Word of the Week: Ossuary

Ossuary is not a well-known word in the U.S., and that isn't surprising, because ossuaries aren't common here. They're more frequently used in Europe, particularly in places there that are short on burial space. The ossuary maximizes space by serving as a place to put bones. It's a secondary burial location, used only after human remains, buried in a short-term burial plot, have decomposed enough that the bones can be retrieved and moved. Those bones are then stored in the ossuary and additional burials can take place in that short-term area.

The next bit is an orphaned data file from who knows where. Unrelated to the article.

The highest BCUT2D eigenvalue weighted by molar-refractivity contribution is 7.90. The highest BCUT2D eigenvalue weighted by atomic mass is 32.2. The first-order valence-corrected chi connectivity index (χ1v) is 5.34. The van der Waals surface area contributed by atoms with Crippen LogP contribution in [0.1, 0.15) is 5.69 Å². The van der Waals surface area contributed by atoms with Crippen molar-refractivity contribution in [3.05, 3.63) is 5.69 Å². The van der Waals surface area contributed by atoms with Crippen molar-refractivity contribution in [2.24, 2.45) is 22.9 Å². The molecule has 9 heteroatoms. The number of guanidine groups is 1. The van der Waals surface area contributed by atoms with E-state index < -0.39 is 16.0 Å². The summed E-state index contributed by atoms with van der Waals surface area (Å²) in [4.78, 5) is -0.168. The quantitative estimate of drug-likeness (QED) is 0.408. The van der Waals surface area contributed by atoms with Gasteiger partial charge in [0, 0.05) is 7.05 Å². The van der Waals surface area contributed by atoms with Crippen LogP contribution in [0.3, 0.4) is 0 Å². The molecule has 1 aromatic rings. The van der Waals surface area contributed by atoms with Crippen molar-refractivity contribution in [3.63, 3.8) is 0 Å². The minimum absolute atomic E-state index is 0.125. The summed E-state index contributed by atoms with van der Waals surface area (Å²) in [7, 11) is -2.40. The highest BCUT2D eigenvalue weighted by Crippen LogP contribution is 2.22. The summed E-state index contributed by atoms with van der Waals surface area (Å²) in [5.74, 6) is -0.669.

The word root is the Latin os, meaning bones. An ossuary is typically a room, though the word can also refer to a container for bones, similar to an urn. In the ossuary room, bones aren't strewn about but stacked carefully. A skeleton also doesn't generally stay together; rather, the bones are separated so that skulls will be stacked together, long bones will be stacked together and so on.

Among the most notoriously famous ossuaries is the James Ossuary, a box-style ossuary dating to the first century C.E. It's known for its Aramaic inscription: "Ya'akov bar-Yosef akhui diYeshua" ("James, son of Joseph, brother of Jesus"). The archaeological world hasn't been able to determine just how authentic it is, but it's a tantalizing possibility that could represent a piece of the Biblical history puzzle.